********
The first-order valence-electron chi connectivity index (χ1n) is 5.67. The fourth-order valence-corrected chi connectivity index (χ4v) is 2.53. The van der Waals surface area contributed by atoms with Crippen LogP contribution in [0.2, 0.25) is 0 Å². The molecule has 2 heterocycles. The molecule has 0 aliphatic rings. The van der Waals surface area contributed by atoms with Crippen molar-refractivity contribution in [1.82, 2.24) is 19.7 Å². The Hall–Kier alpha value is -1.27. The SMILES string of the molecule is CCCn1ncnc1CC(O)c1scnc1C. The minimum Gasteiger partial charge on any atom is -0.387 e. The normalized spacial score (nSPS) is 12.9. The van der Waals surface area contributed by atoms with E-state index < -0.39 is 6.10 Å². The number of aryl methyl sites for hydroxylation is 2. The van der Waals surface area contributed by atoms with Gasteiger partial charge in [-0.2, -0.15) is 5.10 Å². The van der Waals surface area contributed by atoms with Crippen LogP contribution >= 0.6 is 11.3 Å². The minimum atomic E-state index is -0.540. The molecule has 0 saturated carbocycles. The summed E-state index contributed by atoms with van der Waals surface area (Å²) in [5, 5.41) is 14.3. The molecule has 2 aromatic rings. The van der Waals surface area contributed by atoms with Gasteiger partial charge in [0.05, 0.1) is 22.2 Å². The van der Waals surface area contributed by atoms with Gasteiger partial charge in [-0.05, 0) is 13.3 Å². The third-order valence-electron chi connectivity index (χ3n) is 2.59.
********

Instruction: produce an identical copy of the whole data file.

The first-order valence-electron chi connectivity index (χ1n) is 5.67. The fourth-order valence-corrected chi connectivity index (χ4v) is 2.53. The van der Waals surface area contributed by atoms with Crippen LogP contribution in [0.2, 0.25) is 0 Å². The molecule has 2 heterocycles. The molecule has 0 aliphatic rings. The van der Waals surface area contributed by atoms with Crippen molar-refractivity contribution in [1.82, 2.24) is 19.7 Å². The Hall–Kier alpha value is -1.27. The SMILES string of the molecule is CCCn1ncnc1CC(O)c1scnc1C. The minimum Gasteiger partial charge on any atom is -0.387 e. The normalized spacial score (nSPS) is 12.9. The van der Waals surface area contributed by atoms with E-state index < -0.39 is 6.10 Å². The number of aryl methyl sites for hydroxylation is 2. The van der Waals surface area contributed by atoms with Gasteiger partial charge in [-0.2, -0.15) is 5.10 Å². The van der Waals surface area contributed by atoms with Crippen LogP contribution >= 0.6 is 11.3 Å². The minimum atomic E-state index is -0.540. The molecule has 0 saturated carbocycles. The summed E-state index contributed by atoms with van der Waals surface area (Å²) in [5, 5.41) is 14.3. The molecule has 2 aromatic rings. The van der Waals surface area contributed by atoms with Gasteiger partial charge in [0.05, 0.1) is 22.2 Å². The van der Waals surface area contributed by atoms with Gasteiger partial charge in [-0.05, 0) is 13.3 Å². The third-order valence-electron chi connectivity index (χ3n) is 2.59.